And I’m not just talking nations and countries that rise and fall generation after generation, but I’m talking our own individual kingdoms built upon the shifting sands of ego, pride, foolish sinning, and human works.

We get impatient in our waiting on the Lord. We start to conclude that His kingdom isn’t coming, that nothing’s going to change, that God has left the building, that He is so slow in fulfilling His promises that He probably never will.

And then, in our doubting and lack of hope, we pit everything in this world against His coming and we go on with life.

Whenever I preach or teach on matters such as careers and school and sports and money and retirements…I’m not saying that having a career is evil, or that excelling in school is ungodly, or playing sports is a one-way ticket to hell, or that money and saving for retirement is devilish. In fact, these things are neither good nor evil…they’re just things. A career can be a very good thing. School can be good and beneficial; sports can be a wonderful way of developing teamwork skills and discipline. Money puts food on the table and retirement savings is certainly important in a day and age where people are living much longer than in the past.

BUT, it’s when career forces our Lord’s coming to take a back seat, it’s when school or sports pushes the Advent of our King to the back of the line and we put all our hopes and dreams into winning the next game or when all our time and effort is put into it so that we have no time for God or church, it’s when money or retirement becomes the goal of our lives, the reason we live – to have and to save and to possess – it is when the things of this world take precedence over the things of the Kingdom of God that we lose our way. It’s when we make idols of our own lives, bodies, or desires that we have a problem because all flesh is grass, here today and gone tomorrow.

Such worldly pursuits only distract us from the kingdom of God and the coming of Christ. And this is our problem isn’t it? The very fact that we sin and that our inner desire is to sin and make ourselves and our plans and desires to be God means we are sinners who need the power and working of God in our lives.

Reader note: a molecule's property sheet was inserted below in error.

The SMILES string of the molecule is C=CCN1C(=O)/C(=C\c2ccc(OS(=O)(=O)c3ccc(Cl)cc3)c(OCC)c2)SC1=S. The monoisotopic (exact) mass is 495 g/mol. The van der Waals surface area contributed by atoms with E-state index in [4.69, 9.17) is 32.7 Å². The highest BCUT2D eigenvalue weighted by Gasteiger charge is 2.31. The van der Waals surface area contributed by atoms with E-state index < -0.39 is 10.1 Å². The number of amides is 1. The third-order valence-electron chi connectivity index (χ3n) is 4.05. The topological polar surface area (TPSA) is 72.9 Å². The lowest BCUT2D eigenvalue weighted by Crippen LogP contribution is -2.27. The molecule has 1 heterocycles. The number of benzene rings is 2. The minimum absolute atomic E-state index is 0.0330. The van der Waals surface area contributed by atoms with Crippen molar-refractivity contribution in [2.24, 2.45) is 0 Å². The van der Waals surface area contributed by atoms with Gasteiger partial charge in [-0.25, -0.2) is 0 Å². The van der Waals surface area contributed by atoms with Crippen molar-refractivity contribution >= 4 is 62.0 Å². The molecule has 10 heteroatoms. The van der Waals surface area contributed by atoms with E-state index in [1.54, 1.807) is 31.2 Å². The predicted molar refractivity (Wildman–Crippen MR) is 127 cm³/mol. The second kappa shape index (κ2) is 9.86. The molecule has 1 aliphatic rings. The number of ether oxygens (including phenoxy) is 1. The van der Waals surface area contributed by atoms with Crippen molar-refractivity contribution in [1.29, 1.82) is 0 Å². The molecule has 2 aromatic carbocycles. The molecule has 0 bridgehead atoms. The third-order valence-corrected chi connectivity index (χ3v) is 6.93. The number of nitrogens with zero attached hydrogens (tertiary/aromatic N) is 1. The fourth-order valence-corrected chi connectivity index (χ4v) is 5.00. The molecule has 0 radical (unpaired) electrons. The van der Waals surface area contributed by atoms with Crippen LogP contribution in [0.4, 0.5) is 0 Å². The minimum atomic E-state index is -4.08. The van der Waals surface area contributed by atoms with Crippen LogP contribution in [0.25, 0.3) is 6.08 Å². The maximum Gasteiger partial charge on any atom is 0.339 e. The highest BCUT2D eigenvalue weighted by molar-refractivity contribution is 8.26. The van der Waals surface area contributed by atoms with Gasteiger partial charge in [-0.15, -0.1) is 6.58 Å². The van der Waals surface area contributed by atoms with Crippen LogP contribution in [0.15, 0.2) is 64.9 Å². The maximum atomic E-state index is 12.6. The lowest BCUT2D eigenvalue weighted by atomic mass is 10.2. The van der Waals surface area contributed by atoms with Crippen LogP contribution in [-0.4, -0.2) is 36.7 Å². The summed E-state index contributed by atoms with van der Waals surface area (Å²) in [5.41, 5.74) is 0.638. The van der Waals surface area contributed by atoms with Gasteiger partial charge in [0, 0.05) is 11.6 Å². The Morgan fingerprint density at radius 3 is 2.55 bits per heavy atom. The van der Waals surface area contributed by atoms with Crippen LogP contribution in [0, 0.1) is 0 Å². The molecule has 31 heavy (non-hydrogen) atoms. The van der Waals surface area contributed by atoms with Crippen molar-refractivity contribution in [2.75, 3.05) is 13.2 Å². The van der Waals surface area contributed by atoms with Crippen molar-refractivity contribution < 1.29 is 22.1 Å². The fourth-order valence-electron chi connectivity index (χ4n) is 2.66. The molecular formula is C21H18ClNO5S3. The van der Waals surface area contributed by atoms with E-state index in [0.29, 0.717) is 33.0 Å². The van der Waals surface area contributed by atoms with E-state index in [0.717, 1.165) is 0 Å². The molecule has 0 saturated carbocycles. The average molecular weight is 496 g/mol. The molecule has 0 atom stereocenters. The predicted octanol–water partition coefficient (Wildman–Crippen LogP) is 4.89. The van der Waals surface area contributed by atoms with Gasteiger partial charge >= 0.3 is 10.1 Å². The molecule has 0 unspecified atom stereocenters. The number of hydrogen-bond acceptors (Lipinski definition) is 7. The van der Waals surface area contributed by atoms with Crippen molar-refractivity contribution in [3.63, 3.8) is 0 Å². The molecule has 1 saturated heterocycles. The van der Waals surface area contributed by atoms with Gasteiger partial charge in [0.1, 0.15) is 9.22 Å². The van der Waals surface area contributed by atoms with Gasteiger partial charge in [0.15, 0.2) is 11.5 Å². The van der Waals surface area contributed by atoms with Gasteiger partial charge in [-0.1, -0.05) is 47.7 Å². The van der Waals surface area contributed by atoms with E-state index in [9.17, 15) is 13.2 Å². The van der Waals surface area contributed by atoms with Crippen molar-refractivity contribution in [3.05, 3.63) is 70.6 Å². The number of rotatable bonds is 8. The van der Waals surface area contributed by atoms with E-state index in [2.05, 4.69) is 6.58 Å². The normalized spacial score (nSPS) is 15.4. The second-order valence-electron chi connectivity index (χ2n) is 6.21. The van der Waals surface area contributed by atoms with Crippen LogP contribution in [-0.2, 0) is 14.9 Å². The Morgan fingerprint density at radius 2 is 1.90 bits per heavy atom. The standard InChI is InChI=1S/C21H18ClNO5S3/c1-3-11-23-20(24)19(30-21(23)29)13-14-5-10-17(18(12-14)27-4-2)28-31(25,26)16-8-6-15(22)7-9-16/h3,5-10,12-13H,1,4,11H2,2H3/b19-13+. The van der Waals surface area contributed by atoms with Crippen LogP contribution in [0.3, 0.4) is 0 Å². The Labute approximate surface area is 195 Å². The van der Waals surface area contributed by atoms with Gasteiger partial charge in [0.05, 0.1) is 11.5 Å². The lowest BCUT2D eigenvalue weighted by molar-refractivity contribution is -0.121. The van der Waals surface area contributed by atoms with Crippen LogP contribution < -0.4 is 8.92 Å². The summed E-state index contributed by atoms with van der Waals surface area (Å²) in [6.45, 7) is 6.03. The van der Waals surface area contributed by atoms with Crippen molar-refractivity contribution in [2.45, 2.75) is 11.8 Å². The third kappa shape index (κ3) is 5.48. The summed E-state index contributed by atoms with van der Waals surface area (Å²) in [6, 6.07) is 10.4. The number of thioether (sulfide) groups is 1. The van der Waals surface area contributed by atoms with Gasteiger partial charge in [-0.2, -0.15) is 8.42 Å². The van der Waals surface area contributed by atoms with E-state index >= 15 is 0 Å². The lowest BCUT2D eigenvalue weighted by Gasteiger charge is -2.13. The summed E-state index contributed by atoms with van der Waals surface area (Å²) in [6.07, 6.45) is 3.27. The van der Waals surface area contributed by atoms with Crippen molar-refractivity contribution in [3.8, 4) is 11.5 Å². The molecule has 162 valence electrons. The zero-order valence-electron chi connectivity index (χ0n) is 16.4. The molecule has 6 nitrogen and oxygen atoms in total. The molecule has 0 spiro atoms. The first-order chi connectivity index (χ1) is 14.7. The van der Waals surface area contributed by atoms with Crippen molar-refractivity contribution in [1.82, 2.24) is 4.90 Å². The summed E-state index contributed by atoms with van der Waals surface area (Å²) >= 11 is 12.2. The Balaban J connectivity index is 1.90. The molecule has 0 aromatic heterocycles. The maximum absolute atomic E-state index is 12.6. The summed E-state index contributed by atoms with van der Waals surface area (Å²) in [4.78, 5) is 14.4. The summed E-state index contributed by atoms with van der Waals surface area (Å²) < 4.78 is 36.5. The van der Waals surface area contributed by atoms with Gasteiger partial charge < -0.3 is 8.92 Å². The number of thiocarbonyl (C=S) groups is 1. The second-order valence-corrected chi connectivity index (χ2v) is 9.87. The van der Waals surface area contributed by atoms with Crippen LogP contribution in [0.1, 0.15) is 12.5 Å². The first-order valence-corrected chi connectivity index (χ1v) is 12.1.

All flesh is grass, and its beauty is like the flower of the field. It is here today and gone tomorrow. But the one thing that shall last forever, the one thing that will never leave you or forsake you, the one thing that will always be there to lift you up, to comfort you, to give you hope and purpose – the Word of the Lord. See, you are not going to find hope and peace and rest and assurance in the things of this world, no matter how inciting they may be. Oh, you will try, and you will try, and your friends and loved ones will tell you to try harder, but you will never find what you’re looking for because this world cannot offer what it doesn’t have.

We break God’s commands because we are still fundamentally convinced that lying, cheat, adultery, sensuality, anger, wrath, theft, a refusal to rest in the Lord, that all these things will bring us joy and purpose, but they don’t. They certainly leave us with trouble and pain, but never with joy or hope or peace or purpose.

But Christ’s death on the cross and what His death means for you, this will NEVER fade away, it will never run dry, it will never fail you or leave you with a broken arm or fire you or cut your pay. It will never lose value based on the stock markets, it will never lose to another team at playoffs. But His death will certainly see you through to the end, will give you a sure win, and will burst open the treasures of heaven forever.